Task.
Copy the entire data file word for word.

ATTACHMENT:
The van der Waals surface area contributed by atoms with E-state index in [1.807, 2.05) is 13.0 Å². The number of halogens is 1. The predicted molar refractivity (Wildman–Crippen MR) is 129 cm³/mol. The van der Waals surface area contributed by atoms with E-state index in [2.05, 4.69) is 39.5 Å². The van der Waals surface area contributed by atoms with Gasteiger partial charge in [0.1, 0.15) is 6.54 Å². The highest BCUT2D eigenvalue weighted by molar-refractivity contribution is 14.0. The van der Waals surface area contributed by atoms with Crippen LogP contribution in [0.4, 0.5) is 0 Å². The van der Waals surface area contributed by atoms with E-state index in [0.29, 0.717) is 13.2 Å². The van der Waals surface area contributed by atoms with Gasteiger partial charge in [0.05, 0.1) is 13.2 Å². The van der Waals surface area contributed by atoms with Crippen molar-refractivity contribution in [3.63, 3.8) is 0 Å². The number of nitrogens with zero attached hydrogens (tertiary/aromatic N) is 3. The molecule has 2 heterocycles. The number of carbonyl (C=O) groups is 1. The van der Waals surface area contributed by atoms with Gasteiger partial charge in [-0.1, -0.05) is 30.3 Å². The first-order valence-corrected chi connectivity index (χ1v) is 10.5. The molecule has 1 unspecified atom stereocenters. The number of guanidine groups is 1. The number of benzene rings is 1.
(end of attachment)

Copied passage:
The van der Waals surface area contributed by atoms with E-state index in [1.807, 2.05) is 13.0 Å². The number of halogens is 1. The predicted molar refractivity (Wildman–Crippen MR) is 129 cm³/mol. The van der Waals surface area contributed by atoms with E-state index in [2.05, 4.69) is 39.5 Å². The van der Waals surface area contributed by atoms with Gasteiger partial charge in [0.1, 0.15) is 6.54 Å². The highest BCUT2D eigenvalue weighted by molar-refractivity contribution is 14.0. The van der Waals surface area contributed by atoms with Crippen LogP contribution in [0.4, 0.5) is 0 Å². The van der Waals surface area contributed by atoms with E-state index in [0.29, 0.717) is 13.2 Å². The van der Waals surface area contributed by atoms with Gasteiger partial charge in [0.05, 0.1) is 13.2 Å². The van der Waals surface area contributed by atoms with Crippen molar-refractivity contribution in [3.63, 3.8) is 0 Å². The number of nitrogens with zero attached hydrogens (tertiary/aromatic N) is 3. The molecule has 2 heterocycles. The number of carbonyl (C=O) groups is 1. The van der Waals surface area contributed by atoms with Gasteiger partial charge in [-0.1, -0.05) is 30.3 Å². The first-order valence-corrected chi connectivity index (χ1v) is 10.5. The molecule has 1 unspecified atom stereocenters. The number of guanidine groups is 1. The number of benzene rings is 1.